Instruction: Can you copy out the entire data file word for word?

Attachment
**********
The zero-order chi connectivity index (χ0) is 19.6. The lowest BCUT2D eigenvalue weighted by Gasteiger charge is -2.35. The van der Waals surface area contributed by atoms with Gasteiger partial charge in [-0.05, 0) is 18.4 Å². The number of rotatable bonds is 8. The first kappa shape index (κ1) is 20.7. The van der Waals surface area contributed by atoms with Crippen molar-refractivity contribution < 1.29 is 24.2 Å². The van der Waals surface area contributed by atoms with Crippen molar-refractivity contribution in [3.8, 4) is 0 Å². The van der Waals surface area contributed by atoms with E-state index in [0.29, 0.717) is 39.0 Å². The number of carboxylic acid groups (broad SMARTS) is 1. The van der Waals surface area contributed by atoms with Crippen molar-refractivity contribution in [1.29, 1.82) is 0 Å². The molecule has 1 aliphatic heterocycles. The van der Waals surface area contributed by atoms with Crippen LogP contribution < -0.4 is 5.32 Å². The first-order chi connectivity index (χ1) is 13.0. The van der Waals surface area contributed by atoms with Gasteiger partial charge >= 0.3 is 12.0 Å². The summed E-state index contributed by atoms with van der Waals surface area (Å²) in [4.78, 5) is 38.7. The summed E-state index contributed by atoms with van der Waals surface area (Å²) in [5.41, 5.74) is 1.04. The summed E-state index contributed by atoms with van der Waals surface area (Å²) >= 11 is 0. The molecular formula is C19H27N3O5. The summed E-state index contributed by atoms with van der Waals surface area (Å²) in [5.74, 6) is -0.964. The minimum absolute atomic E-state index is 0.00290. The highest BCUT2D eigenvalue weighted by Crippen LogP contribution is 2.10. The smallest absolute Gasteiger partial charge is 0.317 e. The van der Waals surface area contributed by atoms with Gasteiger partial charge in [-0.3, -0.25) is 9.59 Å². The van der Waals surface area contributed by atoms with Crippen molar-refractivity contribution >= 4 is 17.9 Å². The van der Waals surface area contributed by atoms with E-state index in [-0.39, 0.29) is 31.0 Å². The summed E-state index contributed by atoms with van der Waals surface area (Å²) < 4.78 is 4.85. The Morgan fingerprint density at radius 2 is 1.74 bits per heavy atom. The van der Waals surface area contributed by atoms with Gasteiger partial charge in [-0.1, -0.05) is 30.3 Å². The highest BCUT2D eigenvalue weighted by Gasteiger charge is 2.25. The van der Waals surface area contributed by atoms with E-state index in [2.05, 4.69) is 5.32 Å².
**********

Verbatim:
The zero-order chi connectivity index (χ0) is 19.6. The lowest BCUT2D eigenvalue weighted by Gasteiger charge is -2.35. The van der Waals surface area contributed by atoms with Gasteiger partial charge in [-0.05, 0) is 18.4 Å². The number of rotatable bonds is 8. The first kappa shape index (κ1) is 20.7. The van der Waals surface area contributed by atoms with Crippen molar-refractivity contribution < 1.29 is 24.2 Å². The van der Waals surface area contributed by atoms with Crippen molar-refractivity contribution in [3.8, 4) is 0 Å². The van der Waals surface area contributed by atoms with E-state index in [0.29, 0.717) is 39.0 Å². The number of carboxylic acid groups (broad SMARTS) is 1. The van der Waals surface area contributed by atoms with Crippen molar-refractivity contribution in [1.29, 1.82) is 0 Å². The molecule has 1 aliphatic heterocycles. The van der Waals surface area contributed by atoms with Crippen LogP contribution < -0.4 is 5.32 Å². The first-order chi connectivity index (χ1) is 13.0. The van der Waals surface area contributed by atoms with Gasteiger partial charge >= 0.3 is 12.0 Å². The summed E-state index contributed by atoms with van der Waals surface area (Å²) in [4.78, 5) is 38.7. The summed E-state index contributed by atoms with van der Waals surface area (Å²) in [5.41, 5.74) is 1.04. The summed E-state index contributed by atoms with van der Waals surface area (Å²) >= 11 is 0. The molecular formula is C19H27N3O5. The summed E-state index contributed by atoms with van der Waals surface area (Å²) in [5.74, 6) is -0.964. The minimum absolute atomic E-state index is 0.00290. The highest BCUT2D eigenvalue weighted by Crippen LogP contribution is 2.10. The smallest absolute Gasteiger partial charge is 0.317 e. The van der Waals surface area contributed by atoms with Gasteiger partial charge in [-0.3, -0.25) is 9.59 Å². The van der Waals surface area contributed by atoms with Crippen molar-refractivity contribution >= 4 is 17.9 Å². The van der Waals surface area contributed by atoms with E-state index in [-0.39, 0.29) is 31.0 Å². The summed E-state index contributed by atoms with van der Waals surface area (Å²) < 4.78 is 4.85. The Morgan fingerprint density at radius 2 is 1.74 bits per heavy atom. The van der Waals surface area contributed by atoms with Gasteiger partial charge in [-0.1, -0.05) is 30.3 Å². The highest BCUT2D eigenvalue weighted by Gasteiger charge is 2.25. The van der Waals surface area contributed by atoms with E-state index in [2.05, 4.69) is 5.32 Å².